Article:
There Are Different Ways to Take a New Look
LinkedIn is head and shoulders above all other social platforms for professionals, and I’ve found plenty of great content there over the years, not to mention the wonderful connections I’ve been able to make and nurture there.
This week’s post was prompted by something I saw there recently, and even though the majority of my network on LnkdN is connected to the world of family wealth transitions, this particular piece came from a local colleague whose professional life is very much elsewhere.
This friend had recently experienced a sudden and unexpected career disruption, after which he took some time away to think about how he wanted to come back fresh for a restart.
I was so pleased to see that he shared a quote from Leonardo DaVinci on the experience of stepping back and taking a fresh look at his life and career thanks to this experience, and I know that I can use it as fodder for some ways to look at my work with families.
Back to Some Translation Issues
Setting out to write about this topic this week, I hadn’t realized that I was going to once again run into an issue around translation, which is something we looked at last week.
But because the LinkedIn post in question was in French, I’m writing this in English, and I’m pretty sure the original quote from DaVinci was in Italian, I’ll need to take a bit of editorial licence here.
(Despite some attempts via Google, I wasn’t able to locate a direct English translation.)
Here’s my quick version of what he posted:
“Take a step back, and the problem looks smaller. And in one glance you’ll have a better view of the full picture, and a lack of harmony or proportion will be easier to see” – Leonardo DaVinci.
Planning to Transition your Family Wealth
This is the point where I now switch from the inspiration for the post to the message for families whose main challenge is transitioning their wealth from the current generation to the next.
These families have many potential resources available to support and guide them on this journey, yet the hard work cannot be farmed out to outside professionals.
The idea of stepping back and looking at the problem differently is definitely something we can suggest as a worthwhile action.
Because I also understand the context of my colleague’s recent challenge, I also know that his “step back” was not just a simple one.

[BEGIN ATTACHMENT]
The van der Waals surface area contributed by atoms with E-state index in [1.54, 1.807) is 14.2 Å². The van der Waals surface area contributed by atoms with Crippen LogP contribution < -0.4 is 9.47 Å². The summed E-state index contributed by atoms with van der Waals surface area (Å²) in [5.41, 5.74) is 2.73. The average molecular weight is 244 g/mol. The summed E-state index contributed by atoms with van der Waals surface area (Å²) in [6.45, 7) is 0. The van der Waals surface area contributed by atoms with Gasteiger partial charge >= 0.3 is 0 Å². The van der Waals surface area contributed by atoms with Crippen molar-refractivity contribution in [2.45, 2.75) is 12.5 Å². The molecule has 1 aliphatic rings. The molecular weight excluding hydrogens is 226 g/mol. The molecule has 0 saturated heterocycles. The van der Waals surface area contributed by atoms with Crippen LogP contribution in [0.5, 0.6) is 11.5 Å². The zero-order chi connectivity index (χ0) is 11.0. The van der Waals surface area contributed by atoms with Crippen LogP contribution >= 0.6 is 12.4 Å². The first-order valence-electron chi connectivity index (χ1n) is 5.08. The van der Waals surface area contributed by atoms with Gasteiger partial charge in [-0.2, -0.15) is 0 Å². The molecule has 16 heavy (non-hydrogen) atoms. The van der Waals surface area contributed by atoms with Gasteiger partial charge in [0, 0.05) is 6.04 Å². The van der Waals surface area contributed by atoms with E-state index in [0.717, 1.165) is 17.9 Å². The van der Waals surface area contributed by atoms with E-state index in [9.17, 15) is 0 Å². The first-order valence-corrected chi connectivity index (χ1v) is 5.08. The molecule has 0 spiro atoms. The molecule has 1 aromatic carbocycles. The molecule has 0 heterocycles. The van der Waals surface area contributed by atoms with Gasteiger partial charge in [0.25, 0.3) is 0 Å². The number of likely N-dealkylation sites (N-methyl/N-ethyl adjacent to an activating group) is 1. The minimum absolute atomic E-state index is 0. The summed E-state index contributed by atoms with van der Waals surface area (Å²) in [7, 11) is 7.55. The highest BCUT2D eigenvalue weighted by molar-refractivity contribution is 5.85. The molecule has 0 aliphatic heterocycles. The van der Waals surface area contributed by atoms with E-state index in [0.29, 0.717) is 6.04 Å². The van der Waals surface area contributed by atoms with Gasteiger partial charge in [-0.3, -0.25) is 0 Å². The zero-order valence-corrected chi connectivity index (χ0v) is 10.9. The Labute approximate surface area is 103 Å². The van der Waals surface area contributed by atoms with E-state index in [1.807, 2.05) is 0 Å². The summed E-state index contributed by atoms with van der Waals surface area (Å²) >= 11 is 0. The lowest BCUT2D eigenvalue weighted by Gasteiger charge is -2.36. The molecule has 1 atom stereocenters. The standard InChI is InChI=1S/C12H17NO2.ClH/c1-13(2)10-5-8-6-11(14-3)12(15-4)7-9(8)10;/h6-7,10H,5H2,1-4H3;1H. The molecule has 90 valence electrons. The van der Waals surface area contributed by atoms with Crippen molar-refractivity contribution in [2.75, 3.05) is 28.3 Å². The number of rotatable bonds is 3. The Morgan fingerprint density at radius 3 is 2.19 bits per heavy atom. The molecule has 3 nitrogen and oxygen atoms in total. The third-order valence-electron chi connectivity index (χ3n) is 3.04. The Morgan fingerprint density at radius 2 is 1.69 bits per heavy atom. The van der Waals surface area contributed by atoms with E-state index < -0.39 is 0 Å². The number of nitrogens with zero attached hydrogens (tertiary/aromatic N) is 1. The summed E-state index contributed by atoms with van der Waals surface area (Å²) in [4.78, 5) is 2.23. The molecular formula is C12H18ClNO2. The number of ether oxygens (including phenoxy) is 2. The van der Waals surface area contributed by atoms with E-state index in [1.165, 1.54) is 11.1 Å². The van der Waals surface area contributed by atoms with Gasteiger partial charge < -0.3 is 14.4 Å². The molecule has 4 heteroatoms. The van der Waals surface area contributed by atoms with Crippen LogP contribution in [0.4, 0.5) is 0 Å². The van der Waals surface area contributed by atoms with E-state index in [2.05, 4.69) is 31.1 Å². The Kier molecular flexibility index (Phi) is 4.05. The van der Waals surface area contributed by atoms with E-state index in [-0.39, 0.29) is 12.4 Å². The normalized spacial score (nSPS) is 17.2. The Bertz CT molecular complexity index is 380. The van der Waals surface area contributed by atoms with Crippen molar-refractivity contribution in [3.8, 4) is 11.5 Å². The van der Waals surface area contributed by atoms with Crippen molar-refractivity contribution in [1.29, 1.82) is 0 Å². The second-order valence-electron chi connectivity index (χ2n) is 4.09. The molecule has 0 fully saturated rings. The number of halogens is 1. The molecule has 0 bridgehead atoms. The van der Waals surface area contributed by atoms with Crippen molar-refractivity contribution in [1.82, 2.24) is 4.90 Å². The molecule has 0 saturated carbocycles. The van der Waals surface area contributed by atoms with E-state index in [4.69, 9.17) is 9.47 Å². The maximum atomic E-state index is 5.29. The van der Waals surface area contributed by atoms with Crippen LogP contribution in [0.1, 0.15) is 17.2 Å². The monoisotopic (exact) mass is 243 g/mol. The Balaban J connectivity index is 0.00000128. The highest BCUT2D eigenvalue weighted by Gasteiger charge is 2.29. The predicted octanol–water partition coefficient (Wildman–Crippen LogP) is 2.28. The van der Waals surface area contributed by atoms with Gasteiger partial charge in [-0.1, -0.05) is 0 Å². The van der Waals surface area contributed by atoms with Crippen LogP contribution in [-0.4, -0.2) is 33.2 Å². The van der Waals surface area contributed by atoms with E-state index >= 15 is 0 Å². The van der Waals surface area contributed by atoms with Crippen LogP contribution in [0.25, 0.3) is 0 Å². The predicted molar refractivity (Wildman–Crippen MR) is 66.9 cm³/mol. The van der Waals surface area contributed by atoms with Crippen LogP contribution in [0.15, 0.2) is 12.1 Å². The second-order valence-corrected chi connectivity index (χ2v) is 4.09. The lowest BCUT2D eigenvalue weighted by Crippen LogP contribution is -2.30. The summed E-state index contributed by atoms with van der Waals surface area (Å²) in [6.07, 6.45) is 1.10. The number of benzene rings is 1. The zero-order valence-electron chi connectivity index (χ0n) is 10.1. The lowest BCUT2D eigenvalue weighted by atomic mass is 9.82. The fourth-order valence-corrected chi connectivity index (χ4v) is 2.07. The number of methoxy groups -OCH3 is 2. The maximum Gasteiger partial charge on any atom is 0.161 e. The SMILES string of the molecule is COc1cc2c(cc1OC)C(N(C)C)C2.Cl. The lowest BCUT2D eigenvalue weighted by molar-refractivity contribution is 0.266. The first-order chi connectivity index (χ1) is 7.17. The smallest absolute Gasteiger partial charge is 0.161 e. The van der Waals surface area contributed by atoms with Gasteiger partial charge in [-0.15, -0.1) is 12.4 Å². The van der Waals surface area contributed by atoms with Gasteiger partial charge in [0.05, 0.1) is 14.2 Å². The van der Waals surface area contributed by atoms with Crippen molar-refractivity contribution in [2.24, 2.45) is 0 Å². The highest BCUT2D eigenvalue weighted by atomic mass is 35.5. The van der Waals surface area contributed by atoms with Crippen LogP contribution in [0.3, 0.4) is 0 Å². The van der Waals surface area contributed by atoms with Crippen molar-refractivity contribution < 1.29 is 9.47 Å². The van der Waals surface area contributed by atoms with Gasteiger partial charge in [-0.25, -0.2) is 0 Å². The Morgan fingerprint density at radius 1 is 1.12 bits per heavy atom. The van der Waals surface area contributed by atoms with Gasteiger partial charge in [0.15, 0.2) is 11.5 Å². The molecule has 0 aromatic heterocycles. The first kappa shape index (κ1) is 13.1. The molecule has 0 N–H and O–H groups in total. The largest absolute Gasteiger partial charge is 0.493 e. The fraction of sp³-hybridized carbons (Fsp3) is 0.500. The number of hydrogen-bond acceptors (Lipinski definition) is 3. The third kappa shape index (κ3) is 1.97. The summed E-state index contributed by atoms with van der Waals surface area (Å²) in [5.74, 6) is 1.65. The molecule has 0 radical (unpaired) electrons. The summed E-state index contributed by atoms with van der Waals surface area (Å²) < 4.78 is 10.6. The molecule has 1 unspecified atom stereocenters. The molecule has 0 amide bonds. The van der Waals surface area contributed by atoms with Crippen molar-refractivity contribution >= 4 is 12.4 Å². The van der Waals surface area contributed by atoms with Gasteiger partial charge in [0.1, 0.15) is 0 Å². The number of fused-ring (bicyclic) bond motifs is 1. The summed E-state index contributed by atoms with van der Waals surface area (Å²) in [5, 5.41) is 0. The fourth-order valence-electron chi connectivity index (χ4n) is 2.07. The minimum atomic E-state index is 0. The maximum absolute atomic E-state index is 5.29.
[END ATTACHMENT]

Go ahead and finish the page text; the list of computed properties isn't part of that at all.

I know for a fact that he included both time and space in his reflection.
Time Away to Clear your Head
His efforts involved taking several weeks off and travelling across an ocean. He was also able to spend a good deal of family time with those most important to him, and get his mind away from what had been his usual work grind.
Many family leaders employ similar methods, such as getting away and taking longer and longer vacations (and weekends) over their final years of working in their business, to allow those on their way up more opportunities to take on leadership roles.
That works well in many cases and isn’t anything new, but I’m talking about more than that here.
Clearing your head completely and beginning to think about “working ON the business” as opposed to “working IN the business” is a bigger step.
Being able to see the picture more fully, including where there’s a “lack of harmony” can take a bit longer and require more effort.
Add an Outsider to the System
In many ways what I’m getting at is that this requires a fresh perspective, which can really only occur after some kind of a break, either in time or space.
Getting away from being in the middle of something is needed to be able to look at things from the outside.
Having someone along who is also an outsider to the system can also be useful, because they will automatically have a different viewpoint, as well as way less “baggage”.
When you’re constantly surrounded by the same people who all look at things the same way, you can get caught in the tough space of “group think”.
Getting away in both time and space, and bringing in a coach who is there for you on your journey, are great ways to make a fresh start.